But before you plunk down money on expensive ones, check on older vintages. The grand 2014 Dujac Clos St. Denis is $817 a bottle at New York retailer Zachy’s, but you can buy the fabulous 2005 elsewhere for the same money and the very good 2008 for half that.

About two dozen merchants in the U.K. and a handful in the U.S. are offering pre-arrival Burgundies. Why so few U.S. retailers? Blame convoluted U.S. alcohol laws, a holdover from Prohibition. U.K. merchants can purchase allocations direct from the domaine, while many in U.S. cannot and thus don’t always know what they’ll be able to offer. (Prices of all the wines below are significantly lower in the U.K.)

As Charles Curtis, founder of global wine consultancy Wine Alpha, explained, “Buying Bordeaux is a matter of having the money; for Burgundy you have to know the right people.” U.K. merchant Haynes Hanson & Clark pointed out in their recent mailing that “loyal customers will be rewarded with favorable allocations.”

Start developing a cozy relationship with a good merchant right now.

From my tastings, here are 2014 Burgundies to look for:


For additional bargains, look for producers like Domaine Hubert Lamy, Jean-Philippe Fichet, and William Fevre, as well as undervalued regions like St.-Aubin and Rully.

Domaine Gagey Ladoix Le Clou d’Orge ($35 to $40)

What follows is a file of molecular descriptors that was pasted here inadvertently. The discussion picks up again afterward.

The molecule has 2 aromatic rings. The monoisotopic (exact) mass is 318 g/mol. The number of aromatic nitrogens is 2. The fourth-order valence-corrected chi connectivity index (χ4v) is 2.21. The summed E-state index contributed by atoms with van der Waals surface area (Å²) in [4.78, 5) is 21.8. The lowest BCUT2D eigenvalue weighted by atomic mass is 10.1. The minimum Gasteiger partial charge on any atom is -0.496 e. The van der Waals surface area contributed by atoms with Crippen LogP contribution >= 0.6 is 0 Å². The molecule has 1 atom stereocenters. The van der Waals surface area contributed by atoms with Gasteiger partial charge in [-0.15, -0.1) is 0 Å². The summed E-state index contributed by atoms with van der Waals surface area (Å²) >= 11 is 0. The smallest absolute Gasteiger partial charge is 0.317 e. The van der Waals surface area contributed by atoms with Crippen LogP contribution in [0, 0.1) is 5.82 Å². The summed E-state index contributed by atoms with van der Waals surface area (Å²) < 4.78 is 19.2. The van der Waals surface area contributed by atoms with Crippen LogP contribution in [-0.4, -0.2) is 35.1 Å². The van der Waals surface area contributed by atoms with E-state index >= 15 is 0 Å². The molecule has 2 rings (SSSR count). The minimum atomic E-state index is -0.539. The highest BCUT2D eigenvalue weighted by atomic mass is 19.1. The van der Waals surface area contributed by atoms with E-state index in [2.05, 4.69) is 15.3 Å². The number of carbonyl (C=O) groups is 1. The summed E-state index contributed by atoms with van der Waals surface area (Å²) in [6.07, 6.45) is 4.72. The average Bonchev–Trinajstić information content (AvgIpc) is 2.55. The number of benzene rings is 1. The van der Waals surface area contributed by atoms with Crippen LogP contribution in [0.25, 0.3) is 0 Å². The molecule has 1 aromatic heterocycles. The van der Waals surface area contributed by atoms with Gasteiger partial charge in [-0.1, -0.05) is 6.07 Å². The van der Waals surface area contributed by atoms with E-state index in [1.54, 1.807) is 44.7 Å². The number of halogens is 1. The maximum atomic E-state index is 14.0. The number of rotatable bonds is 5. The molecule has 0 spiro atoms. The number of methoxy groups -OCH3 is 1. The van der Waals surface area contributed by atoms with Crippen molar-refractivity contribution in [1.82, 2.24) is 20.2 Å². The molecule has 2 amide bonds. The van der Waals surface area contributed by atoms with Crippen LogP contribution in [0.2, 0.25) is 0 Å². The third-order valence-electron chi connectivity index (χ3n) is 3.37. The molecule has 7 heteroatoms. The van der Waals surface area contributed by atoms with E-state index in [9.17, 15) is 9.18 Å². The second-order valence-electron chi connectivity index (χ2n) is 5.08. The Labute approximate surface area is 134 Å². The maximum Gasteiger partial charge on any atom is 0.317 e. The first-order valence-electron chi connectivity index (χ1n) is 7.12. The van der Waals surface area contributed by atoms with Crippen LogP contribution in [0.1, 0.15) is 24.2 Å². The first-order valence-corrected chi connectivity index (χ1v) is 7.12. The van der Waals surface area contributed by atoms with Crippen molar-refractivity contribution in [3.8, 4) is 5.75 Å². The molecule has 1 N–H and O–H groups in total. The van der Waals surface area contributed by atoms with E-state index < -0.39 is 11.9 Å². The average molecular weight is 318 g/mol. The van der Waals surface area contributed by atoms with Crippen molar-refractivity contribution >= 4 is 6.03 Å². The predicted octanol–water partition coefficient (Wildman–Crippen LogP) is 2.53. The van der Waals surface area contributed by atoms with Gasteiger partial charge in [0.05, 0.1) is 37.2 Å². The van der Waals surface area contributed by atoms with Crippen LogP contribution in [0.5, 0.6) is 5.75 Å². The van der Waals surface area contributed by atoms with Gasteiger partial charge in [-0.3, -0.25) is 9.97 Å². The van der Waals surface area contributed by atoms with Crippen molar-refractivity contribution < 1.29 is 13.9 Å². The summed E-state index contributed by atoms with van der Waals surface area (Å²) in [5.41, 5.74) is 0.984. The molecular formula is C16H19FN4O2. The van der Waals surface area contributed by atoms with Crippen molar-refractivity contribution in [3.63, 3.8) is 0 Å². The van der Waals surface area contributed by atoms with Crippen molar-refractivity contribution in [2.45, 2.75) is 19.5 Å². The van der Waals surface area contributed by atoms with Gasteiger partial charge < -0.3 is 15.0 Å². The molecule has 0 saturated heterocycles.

Even village level wines, like this one from negociant Maison Jadot, are full of bright mineral elegance.

Chateau de Fuissé Pouilly-Fuissé "Les Combettes."

Chateau de Fuissé Pouilly-Fuissé "Les Combettes."

Source: Frederick Willdman

Chateau de Fuissé Pouilly-Fuissé Les Combettes ($68)

In the Macon region at the southern end of Burgundy quality is higher than ever. This bright, precise wine from a tiny plot tantalizes with lemon and smoke. The chateau’s Tete de Cru ($30) has some of the same finesse.

Domaine Faiveley Meursault Blagny ($80)

Very pure and lemony, with notes of stones and minerals, this rich-textured premier cru is from a producer with one of the largest holdings of premier and grand cru vineyards.

Agnes Paquet Chassagne-Montrachet Les Bottaudes ($70)

Just about everything from this up-and-coming winemaker is good, especially this floral, vibrant white.

Christian Moreau Pere et Fils Chablis Vaudesir Grand Cru ($90)

Chablis costs way less than other Burgundy grands crus, and this one shows spicy lime aromas and an intense salty minerality. Also look for premier crus from Billaud-Simon, Patrick Piuze, Dauvissat, and Drouhin-Vaudon.


Domaine Lignier-Michelot Morey Saint Denis En la Rue de Vergy ($62)

This intense, silky textured red is round and charming, with underlying savor and depth. Also look for the more delicate, less expensive Morey-St.-Denis Vieilles Vignes and

Domaine Lignier-Michelot Morey Saint Denis En La Rue de Vergy.

Domaine Lignier-Michelot Morey Saint Denis En La Rue de Vergy.

Source: Wine-Searcher

Domaine Meo-Camuzet Corton Les Perrieres ($250)

From a hot producer, this grand cru has both lovely, juicy fruit and plenty of richness and depth.

Domaine Sylvain Cathiard Vosne-Romanee “Aux Malconsorts” ($420) Ok, it’s really expensive, but this small family domaine is on a hot streak; prices are set to rise. This fleshy-textured premier cru has dark berry flavors, earthy minerality, and outstanding potential for aging. The village Vosne-Romanee ($90) has surprising depth and juiciness.